Utkatasana: waiting in invisible chairs of the awkward, the Bhakti Diaries

This entry is part 3 of 7 in the series The Bikram 26

There are asana that are simply beautiful.  Beautiful to look at.  Beautiful to be in.  Postures that cull up grace and symmetry, poise and confidence.  Utkatasana is not one of those.  Not at first.  Not always.  It simply looks odd, like a mime sitting in an invisible chair, waving his arms around toward Nobody.  Utkatasana is a posture of pretend.

They say, the teachers, that your relationship to the postures will change.  The poses you hate will one day be the ones you love the most.  Utkatasana is called “chair” in the most benign of ways, but there is no chair.  You’re in it alone.  It’s also called awkward.  Sometimes, it’s called Fierce.  And sometimes, it is Powerful.

We sit in chairs much of the day, but there is nothing particularly beneficial in that.  Utkatasana, though it mimics the sitting, the chair, the support, is actually a practice of taking the supports away and supporting your own self.  Yoga is praised as the most perfect of physical exercises, using the body itself for resistance, weight lifting, extension, stamina; chair pose is an expression of this.  Rather than using tools, machines, long distances or fast bursts of energy, we simply use ourselves.  It’s all there: compression, extension, lifting the weight, raising the pulse.  But nothing is there at all.

Utkatasana is the place where the ugly, the self-conscious, and the sense of oddness are transformed into something else.  This is the poignancy of yoga: it’s literal, and it’s more than literal.  The posture itself is weird and uncomfortable.  But it’s a tool to transform the uncomfortable parts of our lives, off the mat.  Not fitting in, feeling isolated, attempting the new.  Trying to balance.

Being okay on our own.  It looks weird, it feels uncomfortable, it is hard to feel graceful.  But you can make it strong.  There are specifics.  You find the edge.  You tighten the core and lift the chest.  You lean back, and back, to the place of nearly falling.  You find a way to breath.  You focus.  The lower back grows longer.  The arms, made strong, increase both your  balance and your strength.

Those are the things you do that change awkward into Powerful.  Turn ‘lonely’ into ‘independent’; ‘isolated’ softens into ‘unaccompanied’.  The core tightens again, synonym for ‘find some faith in yourself’.  We often waver.  As we feel shaky or vulnerable, we are tempted to stand up, to change something, to release the pose:  we hesitate to stay in a Chair where we feel awkward.  Lift the toes, lengthen them, and lay them back on the floor (toes!  there is balance and strength in the toes, for godsake…).  Re-align the mind, adjust the pelvis, stay.  We become stronger in direct proportion to our ability to be still and self-reliant, balanced on your own grounded feet, reaching upward even when forces press us down.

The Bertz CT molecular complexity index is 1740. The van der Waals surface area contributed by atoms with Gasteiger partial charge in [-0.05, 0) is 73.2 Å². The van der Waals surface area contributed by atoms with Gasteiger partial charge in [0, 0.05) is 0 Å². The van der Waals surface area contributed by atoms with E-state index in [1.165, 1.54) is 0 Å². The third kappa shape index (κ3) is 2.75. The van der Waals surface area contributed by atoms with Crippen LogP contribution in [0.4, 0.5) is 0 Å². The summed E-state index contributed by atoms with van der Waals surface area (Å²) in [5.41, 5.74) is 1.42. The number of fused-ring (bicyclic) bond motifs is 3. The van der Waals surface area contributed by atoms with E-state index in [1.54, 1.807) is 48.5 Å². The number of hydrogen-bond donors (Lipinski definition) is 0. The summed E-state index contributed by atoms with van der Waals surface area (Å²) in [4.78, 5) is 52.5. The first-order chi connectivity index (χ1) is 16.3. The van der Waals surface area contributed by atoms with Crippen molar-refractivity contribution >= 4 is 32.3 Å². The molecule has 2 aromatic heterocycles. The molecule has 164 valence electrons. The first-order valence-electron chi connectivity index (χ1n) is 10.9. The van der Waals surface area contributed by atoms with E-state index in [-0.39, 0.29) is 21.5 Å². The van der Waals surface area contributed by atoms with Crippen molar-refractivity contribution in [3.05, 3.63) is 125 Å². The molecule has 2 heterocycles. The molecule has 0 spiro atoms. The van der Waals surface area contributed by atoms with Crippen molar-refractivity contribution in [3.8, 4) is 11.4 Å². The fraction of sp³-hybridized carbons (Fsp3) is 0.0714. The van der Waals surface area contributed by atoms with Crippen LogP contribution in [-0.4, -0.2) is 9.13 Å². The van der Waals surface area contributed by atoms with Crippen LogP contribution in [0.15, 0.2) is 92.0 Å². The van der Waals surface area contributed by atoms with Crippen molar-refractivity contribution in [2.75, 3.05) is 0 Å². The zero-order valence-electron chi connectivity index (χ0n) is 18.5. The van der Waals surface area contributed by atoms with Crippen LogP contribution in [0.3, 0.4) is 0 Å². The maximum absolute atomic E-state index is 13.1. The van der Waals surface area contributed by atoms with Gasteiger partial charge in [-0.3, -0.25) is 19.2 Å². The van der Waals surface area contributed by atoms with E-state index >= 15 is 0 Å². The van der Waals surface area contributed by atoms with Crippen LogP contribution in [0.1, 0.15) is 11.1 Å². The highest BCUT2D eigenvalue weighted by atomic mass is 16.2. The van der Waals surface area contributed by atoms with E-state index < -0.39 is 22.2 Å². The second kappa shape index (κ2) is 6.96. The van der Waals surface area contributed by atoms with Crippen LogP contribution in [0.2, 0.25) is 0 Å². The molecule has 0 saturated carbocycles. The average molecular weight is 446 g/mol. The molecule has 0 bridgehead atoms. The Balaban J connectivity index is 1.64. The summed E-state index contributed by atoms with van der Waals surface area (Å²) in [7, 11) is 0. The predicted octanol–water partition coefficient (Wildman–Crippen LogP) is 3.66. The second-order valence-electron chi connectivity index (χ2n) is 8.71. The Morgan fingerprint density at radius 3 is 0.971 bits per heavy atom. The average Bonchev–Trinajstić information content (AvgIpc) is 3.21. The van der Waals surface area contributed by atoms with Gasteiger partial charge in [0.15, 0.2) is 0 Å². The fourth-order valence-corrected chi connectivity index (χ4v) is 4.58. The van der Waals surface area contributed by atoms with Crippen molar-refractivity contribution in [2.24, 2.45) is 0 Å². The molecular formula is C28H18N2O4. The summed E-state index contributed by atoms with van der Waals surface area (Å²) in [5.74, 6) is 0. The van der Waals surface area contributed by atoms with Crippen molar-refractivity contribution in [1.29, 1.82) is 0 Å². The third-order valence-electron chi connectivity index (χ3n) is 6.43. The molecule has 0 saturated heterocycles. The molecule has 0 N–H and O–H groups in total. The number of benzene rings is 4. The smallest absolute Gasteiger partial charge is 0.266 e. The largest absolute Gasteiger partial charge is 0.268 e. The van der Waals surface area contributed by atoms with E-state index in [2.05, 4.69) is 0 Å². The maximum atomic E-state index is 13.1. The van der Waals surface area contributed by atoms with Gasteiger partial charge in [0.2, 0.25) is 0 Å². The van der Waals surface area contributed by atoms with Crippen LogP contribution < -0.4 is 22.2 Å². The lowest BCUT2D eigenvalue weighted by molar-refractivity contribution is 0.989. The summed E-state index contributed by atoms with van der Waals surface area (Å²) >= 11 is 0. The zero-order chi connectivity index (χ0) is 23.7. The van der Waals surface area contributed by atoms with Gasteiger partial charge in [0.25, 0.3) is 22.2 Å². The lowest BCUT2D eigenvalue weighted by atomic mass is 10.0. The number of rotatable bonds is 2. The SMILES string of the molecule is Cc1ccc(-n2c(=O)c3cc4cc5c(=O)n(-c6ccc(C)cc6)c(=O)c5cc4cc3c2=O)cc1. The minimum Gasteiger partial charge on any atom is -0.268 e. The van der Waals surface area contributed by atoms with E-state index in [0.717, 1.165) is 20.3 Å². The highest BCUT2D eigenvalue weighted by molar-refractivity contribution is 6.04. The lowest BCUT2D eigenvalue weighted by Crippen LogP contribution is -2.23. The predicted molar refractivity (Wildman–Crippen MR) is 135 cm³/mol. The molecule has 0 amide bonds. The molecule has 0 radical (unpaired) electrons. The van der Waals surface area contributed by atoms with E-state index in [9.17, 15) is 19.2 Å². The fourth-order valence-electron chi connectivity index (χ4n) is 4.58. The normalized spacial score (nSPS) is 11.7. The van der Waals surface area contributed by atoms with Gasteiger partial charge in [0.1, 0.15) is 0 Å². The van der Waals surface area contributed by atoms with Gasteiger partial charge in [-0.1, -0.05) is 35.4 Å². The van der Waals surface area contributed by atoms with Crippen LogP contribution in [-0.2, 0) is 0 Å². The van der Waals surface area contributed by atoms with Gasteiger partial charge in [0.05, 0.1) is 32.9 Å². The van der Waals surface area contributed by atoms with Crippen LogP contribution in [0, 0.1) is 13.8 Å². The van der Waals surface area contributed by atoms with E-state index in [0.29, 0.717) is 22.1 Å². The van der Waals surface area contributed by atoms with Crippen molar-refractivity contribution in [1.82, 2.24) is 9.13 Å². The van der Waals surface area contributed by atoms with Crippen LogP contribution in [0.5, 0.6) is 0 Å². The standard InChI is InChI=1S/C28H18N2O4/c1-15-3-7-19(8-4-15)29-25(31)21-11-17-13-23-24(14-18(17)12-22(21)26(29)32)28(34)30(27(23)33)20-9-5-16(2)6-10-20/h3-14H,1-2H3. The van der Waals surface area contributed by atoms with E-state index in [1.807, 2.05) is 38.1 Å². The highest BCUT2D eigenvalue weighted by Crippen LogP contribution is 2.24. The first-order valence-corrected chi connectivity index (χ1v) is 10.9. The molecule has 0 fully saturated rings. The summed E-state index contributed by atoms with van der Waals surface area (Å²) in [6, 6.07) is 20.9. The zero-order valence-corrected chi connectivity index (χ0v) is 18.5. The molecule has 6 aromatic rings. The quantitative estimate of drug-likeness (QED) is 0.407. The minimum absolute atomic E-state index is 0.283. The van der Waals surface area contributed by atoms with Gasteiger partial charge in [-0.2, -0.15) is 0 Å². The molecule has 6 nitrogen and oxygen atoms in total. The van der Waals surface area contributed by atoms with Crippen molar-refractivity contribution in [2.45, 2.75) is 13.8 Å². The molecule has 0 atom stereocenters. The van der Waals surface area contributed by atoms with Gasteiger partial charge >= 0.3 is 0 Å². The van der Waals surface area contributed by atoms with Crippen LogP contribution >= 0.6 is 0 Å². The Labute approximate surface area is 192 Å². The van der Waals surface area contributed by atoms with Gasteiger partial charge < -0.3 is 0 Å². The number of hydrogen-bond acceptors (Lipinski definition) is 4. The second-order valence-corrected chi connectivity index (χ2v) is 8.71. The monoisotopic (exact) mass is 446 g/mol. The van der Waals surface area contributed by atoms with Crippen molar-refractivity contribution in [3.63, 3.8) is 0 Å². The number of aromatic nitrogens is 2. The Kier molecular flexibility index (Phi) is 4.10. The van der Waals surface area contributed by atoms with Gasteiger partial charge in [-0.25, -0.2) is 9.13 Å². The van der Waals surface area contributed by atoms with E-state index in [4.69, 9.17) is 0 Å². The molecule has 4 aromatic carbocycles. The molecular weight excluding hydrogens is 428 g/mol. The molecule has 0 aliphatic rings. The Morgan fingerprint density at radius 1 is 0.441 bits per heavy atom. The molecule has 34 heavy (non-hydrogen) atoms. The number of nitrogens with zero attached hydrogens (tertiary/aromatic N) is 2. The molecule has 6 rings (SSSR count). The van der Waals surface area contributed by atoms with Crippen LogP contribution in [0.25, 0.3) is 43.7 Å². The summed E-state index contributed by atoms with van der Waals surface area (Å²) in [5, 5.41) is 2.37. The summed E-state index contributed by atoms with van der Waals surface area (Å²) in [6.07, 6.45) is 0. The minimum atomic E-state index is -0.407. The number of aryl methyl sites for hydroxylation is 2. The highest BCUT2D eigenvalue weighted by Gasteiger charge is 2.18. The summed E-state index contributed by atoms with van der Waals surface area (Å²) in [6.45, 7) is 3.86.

Scott Martinez photography

The posture changes, witness to some deeper change inside of who we are.  Instead of feeling strange, Utkatasana becomes a dance embodying pure resilience, deep inner strength, core centeredness.  The dance articulates the invisible, subtle things: what is an ‘easy’ posture, a ‘beginning’, is actually acatalyst of tremendous energy and a foundation for the twists and balances that will come to us, later.  Power and a fierce energy enfuse all the major muscles in chair, firing from the fingertips through the heels.  The pose lengthens the lower back, stretches and massages the diaphragm, opens the chest.  The hips and the pelvis open, the blood charges.  The knees, the shoulders, the big joints we need and so frequently abuse, are healed with heat.  The ankles become flexible, the sex organs churn, the heart center opens.  Powerful pose embodies power, creates power, and increases power to be used later on.  It’s a self contained form of kenesis – potential – and actual, building on what looks like nothing at all.

And one day the brilliant happens. We pull it off.  We manage to find the stillness within the effort. To look poised in an awkward situation.  To be a beautiful thing, unaccompanied.

Series NavigationArdha Chandrasana with pada hastasana, half the moon.Bravery of Eagle: Garudasana. Bhakti diary

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